SpaceX launched and landed a Falcon rocket Sunday from a historic NASA launch pad at Kennedy Space Center in Florida. This mission was a step forward for Elon Musk's company — they plan to send a rotation of people to the International Space Station and eventually to Mars. Daily Tar Heel Staff Writer Luke Bollinger spoke with Gerald Cecil, a UNC astrophysics professor, to discuss the privatization of the space industry and the future of space exploration.
The Daily Tar Heel: With this new element of a competitive space industry within the U.S., do you think this is good for research and further development?
Gerald Cecil: Yeah, it is good. What it does is lower the entry point for payloads into space. If you can get the costs of flying one of these things down to a few million bucks, then any university level (principal investigator) who’s interested and wants to do something in zero G can fly on a Falcon up to a Bigelow-inflated space station and sit up there for years. At the moment, the entry point is more involved because you go through NASA. There are multiple runs before you fly your payload on the space station. With a privately available space station and private launching, cost price should be much lower.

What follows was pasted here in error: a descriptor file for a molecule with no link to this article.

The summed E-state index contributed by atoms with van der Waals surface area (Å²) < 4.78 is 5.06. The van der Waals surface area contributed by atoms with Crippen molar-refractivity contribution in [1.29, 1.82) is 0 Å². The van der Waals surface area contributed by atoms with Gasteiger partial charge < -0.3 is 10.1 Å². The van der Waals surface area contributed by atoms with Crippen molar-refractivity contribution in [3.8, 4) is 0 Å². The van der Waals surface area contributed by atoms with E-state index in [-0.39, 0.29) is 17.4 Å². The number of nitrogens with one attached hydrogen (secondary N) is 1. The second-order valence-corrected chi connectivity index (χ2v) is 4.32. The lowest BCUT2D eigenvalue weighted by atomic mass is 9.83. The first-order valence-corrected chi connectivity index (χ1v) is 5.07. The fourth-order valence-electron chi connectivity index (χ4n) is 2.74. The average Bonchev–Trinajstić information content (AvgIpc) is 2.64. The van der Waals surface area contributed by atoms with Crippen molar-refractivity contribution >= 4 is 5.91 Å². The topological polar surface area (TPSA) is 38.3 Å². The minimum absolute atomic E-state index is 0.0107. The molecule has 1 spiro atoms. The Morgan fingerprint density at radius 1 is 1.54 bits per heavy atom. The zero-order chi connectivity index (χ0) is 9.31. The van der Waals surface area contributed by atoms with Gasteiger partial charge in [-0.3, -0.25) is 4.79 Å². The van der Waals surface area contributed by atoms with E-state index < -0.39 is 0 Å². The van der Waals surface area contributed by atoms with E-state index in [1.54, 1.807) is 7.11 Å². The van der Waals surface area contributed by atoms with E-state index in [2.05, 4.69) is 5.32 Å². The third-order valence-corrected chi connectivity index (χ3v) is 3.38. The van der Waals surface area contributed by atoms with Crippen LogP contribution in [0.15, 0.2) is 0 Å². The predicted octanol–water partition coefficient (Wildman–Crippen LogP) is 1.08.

DTH: What is NASA’s role right now? Obviously they are still involved, but in what capacity?
GC: They run the space station. They run all of the science operations on the space station. They’re responsible for contracting the rocket boosters. They don’t provide their own booster; they contract them from SpaceX and Orbital ATK and a couple of other companies. Eventually, the idea would be that NASA would give up all of the low earth orbit stuff, including the space station, and focus on more distant destinations. I think we have to get to the point where Bigelow demonstrates that they can inflate one of their big space station modules and stick a couple together. All they have to do is stick two together and they get almost the same volume as the International Space Station.